Social self-care benefits us through improved quality relationships and outlets for playful, sexual, and/or intimate expressions. It can also contribute to increased feelings in safety and security. Here are a few activities that promote social self-care:
1. Identifying boundaries.
How: Set realistic limits and expectations of what is involved with one’s participation. This can include identifying what is not allowed, clearly communicating it to others, and reinforcing the boundary.
Why: Boundaries help with awareness of one’s personal limits and protect the time, energy, and integrity of a relationship.
2. Prioritizing helpful relationships.
How: Intentionally increase association with individuals who have some degree of positive influence on your thoughts, feelings, or actions. This can include reserving time to do things you enjoy with friends, disclosing inner conflicts to a confidante, or going on a date with your significant other.
Why: One of the greatest factors for experiencing happiness in life is the social connections we form. Conversely, an unhappy life can be one filled with miseducated influences, loneliness, and extensive time with a person that you just don’t like.
3. Creating new comfort zones.
How: Increase involvement in new positive social situations through exposure and persistence until it becomes a pleasant place of relaxation and free from worry and suffering. This can include trying something you’ve always wanted to do but felt unsure of, taking a class of interest at the library or community college, or forming relationships with people different than you.
Why: New comfort zones promote growth, resilience, and adaptability. When you create or expand your comfort zones it might challenge what you believed to be true about yourself, your belief system, and your perceived limitations. For that reason, self-confidence is a natural byproduct of successfully creating those zones.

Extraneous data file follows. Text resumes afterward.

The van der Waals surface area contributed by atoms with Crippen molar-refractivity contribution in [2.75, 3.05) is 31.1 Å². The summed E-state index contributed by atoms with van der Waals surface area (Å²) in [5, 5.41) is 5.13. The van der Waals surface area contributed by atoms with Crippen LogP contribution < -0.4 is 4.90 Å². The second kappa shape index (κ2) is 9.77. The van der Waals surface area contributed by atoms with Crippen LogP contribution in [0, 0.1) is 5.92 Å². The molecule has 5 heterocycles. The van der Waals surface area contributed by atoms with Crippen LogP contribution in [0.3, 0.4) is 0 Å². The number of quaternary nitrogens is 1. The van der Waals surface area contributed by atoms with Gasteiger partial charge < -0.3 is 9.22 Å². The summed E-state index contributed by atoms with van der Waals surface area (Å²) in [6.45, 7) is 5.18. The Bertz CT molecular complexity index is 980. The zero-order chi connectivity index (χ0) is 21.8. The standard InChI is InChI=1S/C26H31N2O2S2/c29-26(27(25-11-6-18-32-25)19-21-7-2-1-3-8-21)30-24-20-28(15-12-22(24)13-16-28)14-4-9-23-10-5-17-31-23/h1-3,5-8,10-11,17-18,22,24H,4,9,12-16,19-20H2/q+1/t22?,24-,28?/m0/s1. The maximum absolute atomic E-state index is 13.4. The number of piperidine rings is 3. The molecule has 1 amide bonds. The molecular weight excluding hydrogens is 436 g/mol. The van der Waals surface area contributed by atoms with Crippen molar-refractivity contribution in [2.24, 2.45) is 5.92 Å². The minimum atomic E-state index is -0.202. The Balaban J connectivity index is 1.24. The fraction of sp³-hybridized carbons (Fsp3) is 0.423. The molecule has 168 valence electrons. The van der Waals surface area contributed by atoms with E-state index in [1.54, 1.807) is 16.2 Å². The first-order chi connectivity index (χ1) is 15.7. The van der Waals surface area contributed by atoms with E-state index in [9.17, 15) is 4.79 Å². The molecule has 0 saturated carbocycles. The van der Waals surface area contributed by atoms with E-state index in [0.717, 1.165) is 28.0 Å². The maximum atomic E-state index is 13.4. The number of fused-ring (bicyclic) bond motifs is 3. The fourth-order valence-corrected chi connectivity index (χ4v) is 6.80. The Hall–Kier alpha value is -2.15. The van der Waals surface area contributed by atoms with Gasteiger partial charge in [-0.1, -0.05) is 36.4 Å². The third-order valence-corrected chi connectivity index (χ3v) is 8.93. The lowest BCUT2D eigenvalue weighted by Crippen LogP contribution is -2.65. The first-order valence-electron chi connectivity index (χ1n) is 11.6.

Spiritual self-care focuses on one’s sensitivity to things related to their nonphysical characteristics (i.e., spirit or soul) that influence a person’s identity.
Spiritual self-care benefits us through an increased sense of peace and calm. It promotes a deeper connection with a higher power and others as well as creating stillness for intuition. Here are a few activities that promote spiritual self-care:
1. Creating rituals.
How: Combine routine with intention or purpose. This can include mindfulness, awareness of areas for emotional, mental, or physical development, and identifying support
Why: If you know why you’re doing what you are doing and create a routine of events around it your actions are intentional and you are likely to feel secure and fulfilled. When your actions are unintentional (ie going through the motions) you may experience a lack of purpose resulting in feeling unfulfilled.
2. Connecting with nature.
How: Focus, appreciate, and interact with natural tangible earthly products. The goal is to shift your focus from your inner thoughts to a neutral physical environment. This can include watching a sunrise or sunset, camping/boating, or taking your dog to a new pet-friendly location.
Why: When you connect with nature it provides an alternative environment that helps with disengaging from a distressing internal environment wrought with uncomfortable thoughts or feelings, and connecting with that quasi-mystical experience of insight or perception (not conscious reasoning).